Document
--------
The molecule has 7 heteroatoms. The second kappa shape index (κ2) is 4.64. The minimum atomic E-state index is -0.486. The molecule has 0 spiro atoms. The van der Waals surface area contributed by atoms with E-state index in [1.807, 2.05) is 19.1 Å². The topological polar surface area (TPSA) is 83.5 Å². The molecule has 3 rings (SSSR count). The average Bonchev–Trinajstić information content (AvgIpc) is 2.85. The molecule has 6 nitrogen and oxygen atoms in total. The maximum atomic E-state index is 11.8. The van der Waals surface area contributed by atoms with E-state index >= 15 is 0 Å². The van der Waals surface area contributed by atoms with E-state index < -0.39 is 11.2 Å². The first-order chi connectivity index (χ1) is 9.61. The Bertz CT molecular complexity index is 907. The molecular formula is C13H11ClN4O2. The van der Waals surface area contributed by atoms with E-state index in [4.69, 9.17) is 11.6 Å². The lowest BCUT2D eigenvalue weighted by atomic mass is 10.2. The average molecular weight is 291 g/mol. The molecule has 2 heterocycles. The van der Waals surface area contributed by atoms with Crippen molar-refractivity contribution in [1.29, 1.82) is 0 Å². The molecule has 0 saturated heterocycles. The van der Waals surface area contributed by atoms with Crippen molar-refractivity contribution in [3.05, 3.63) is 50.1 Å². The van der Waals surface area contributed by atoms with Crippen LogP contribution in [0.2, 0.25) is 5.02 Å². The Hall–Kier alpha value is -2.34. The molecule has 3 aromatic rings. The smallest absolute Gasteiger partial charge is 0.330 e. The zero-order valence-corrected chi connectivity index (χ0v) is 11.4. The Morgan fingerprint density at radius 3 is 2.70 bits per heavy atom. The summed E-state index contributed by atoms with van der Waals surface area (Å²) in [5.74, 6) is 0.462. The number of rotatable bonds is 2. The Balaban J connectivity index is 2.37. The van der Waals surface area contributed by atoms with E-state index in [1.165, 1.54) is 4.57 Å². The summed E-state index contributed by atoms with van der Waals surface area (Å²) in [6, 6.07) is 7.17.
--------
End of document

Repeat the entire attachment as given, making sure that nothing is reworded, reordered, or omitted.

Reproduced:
The molecule has 7 heteroatoms. The second kappa shape index (κ2) is 4.64. The minimum atomic E-state index is -0.486. The molecule has 0 spiro atoms. The van der Waals surface area contributed by atoms with E-state index in [1.807, 2.05) is 19.1 Å². The topological polar surface area (TPSA) is 83.5 Å². The molecule has 3 rings (SSSR count). The average Bonchev–Trinajstić information content (AvgIpc) is 2.85. The molecule has 6 nitrogen and oxygen atoms in total. The maximum atomic E-state index is 11.8. The van der Waals surface area contributed by atoms with E-state index >= 15 is 0 Å². The van der Waals surface area contributed by atoms with E-state index < -0.39 is 11.2 Å². The first-order chi connectivity index (χ1) is 9.61. The Bertz CT molecular complexity index is 907. The molecular formula is C13H11ClN4O2. The van der Waals surface area contributed by atoms with E-state index in [4.69, 9.17) is 11.6 Å². The lowest BCUT2D eigenvalue weighted by atomic mass is 10.2. The average molecular weight is 291 g/mol. The molecule has 2 heterocycles. The van der Waals surface area contributed by atoms with Crippen molar-refractivity contribution in [1.29, 1.82) is 0 Å². The molecule has 0 saturated heterocycles. The van der Waals surface area contributed by atoms with Crippen molar-refractivity contribution in [3.05, 3.63) is 50.1 Å². The van der Waals surface area contributed by atoms with Crippen LogP contribution in [0.2, 0.25) is 5.02 Å². The Hall–Kier alpha value is -2.34. The molecule has 3 aromatic rings. The smallest absolute Gasteiger partial charge is 0.330 e. The zero-order valence-corrected chi connectivity index (χ0v) is 11.4. The Morgan fingerprint density at radius 3 is 2.70 bits per heavy atom. The summed E-state index contributed by atoms with van der Waals surface area (Å²) in [5.74, 6) is 0.462. The number of rotatable bonds is 2. The Balaban J connectivity index is 2.37. The van der Waals surface area contributed by atoms with E-state index in [1.165, 1.54) is 4.57 Å². The summed E-state index contributed by atoms with van der Waals surface area (Å²) in [6, 6.07) is 7.17.